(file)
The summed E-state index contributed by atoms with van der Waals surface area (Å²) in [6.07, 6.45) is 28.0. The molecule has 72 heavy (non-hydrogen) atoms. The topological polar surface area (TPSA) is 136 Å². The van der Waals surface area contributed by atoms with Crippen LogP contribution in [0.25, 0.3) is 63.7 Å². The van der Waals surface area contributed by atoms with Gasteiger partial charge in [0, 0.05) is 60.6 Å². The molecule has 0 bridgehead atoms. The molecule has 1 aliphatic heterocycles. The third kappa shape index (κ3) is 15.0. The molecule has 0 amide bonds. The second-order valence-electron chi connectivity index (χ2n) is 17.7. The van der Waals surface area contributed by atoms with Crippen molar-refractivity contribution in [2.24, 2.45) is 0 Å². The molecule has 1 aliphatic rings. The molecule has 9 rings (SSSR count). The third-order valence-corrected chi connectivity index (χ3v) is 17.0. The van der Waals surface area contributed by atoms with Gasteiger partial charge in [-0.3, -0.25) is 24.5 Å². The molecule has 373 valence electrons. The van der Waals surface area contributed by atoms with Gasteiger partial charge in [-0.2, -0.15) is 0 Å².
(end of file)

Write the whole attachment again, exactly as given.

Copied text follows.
The summed E-state index contributed by atoms with van der Waals surface area (Å²) in [6.07, 6.45) is 28.0. The molecule has 72 heavy (non-hydrogen) atoms. The topological polar surface area (TPSA) is 136 Å². The van der Waals surface area contributed by atoms with Crippen LogP contribution in [0.25, 0.3) is 63.7 Å². The van der Waals surface area contributed by atoms with Gasteiger partial charge in [0, 0.05) is 60.6 Å². The molecule has 0 bridgehead atoms. The molecule has 1 aliphatic heterocycles. The third kappa shape index (κ3) is 15.0. The molecule has 0 amide bonds. The second-order valence-electron chi connectivity index (χ2n) is 17.7. The van der Waals surface area contributed by atoms with Crippen molar-refractivity contribution in [2.24, 2.45) is 0 Å². The molecule has 1 aliphatic rings. The molecule has 9 rings (SSSR count). The third-order valence-corrected chi connectivity index (χ3v) is 17.0. The van der Waals surface area contributed by atoms with Gasteiger partial charge in [-0.3, -0.25) is 24.5 Å². The molecule has 373 valence electrons. The van der Waals surface area contributed by atoms with Gasteiger partial charge in [-0.2, -0.15) is 0 Å².